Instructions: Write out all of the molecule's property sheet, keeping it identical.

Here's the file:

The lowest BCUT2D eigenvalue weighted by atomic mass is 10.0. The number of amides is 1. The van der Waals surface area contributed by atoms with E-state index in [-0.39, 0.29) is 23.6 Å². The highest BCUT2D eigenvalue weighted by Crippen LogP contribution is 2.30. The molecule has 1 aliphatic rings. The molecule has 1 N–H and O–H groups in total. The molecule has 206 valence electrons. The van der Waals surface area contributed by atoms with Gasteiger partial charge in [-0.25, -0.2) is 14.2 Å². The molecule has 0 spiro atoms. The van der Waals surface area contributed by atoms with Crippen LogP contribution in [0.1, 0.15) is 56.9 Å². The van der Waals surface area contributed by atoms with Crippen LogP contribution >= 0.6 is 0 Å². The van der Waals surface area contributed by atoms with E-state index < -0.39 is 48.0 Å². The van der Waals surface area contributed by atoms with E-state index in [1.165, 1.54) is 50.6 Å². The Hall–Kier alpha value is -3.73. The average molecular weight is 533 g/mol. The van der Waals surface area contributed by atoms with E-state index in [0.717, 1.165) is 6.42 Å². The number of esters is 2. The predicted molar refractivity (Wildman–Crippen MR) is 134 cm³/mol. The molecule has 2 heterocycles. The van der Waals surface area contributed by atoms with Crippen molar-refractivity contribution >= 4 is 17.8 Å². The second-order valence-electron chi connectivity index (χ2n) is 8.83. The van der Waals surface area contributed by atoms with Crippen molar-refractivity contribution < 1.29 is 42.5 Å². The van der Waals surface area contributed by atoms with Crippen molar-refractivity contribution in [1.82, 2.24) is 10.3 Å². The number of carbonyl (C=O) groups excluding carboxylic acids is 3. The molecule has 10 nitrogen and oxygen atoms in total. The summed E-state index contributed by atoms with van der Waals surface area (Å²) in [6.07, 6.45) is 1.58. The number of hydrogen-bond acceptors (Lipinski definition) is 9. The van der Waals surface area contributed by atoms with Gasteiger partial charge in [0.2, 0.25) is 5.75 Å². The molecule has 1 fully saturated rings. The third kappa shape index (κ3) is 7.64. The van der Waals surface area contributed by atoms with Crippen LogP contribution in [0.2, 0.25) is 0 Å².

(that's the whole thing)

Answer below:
The lowest BCUT2D eigenvalue weighted by atomic mass is 10.0. The number of amides is 1. The van der Waals surface area contributed by atoms with E-state index in [-0.39, 0.29) is 23.6 Å². The highest BCUT2D eigenvalue weighted by Crippen LogP contribution is 2.30. The molecule has 1 aliphatic rings. The molecule has 1 N–H and O–H groups in total. The molecule has 206 valence electrons. The van der Waals surface area contributed by atoms with Gasteiger partial charge in [-0.25, -0.2) is 14.2 Å². The molecule has 0 spiro atoms. The van der Waals surface area contributed by atoms with Crippen LogP contribution in [0.1, 0.15) is 56.9 Å². The van der Waals surface area contributed by atoms with Crippen LogP contribution >= 0.6 is 0 Å². The van der Waals surface area contributed by atoms with E-state index < -0.39 is 48.0 Å². The van der Waals surface area contributed by atoms with E-state index in [1.165, 1.54) is 50.6 Å². The Hall–Kier alpha value is -3.73. The average molecular weight is 533 g/mol. The van der Waals surface area contributed by atoms with E-state index in [0.717, 1.165) is 6.42 Å². The number of esters is 2. The predicted molar refractivity (Wildman–Crippen MR) is 134 cm³/mol. The molecule has 2 heterocycles. The van der Waals surface area contributed by atoms with Crippen molar-refractivity contribution >= 4 is 17.8 Å². The second-order valence-electron chi connectivity index (χ2n) is 8.83. The van der Waals surface area contributed by atoms with Crippen molar-refractivity contribution < 1.29 is 42.5 Å². The van der Waals surface area contributed by atoms with Crippen molar-refractivity contribution in [1.82, 2.24) is 10.3 Å². The number of carbonyl (C=O) groups excluding carboxylic acids is 3. The molecule has 10 nitrogen and oxygen atoms in total. The summed E-state index contributed by atoms with van der Waals surface area (Å²) in [6.07, 6.45) is 1.58. The number of hydrogen-bond acceptors (Lipinski definition) is 9. The van der Waals surface area contributed by atoms with Gasteiger partial charge in [0.2, 0.25) is 5.75 Å². The molecule has 1 fully saturated rings. The third kappa shape index (κ3) is 7.64. The van der Waals surface area contributed by atoms with Crippen LogP contribution in [0.2, 0.25) is 0 Å².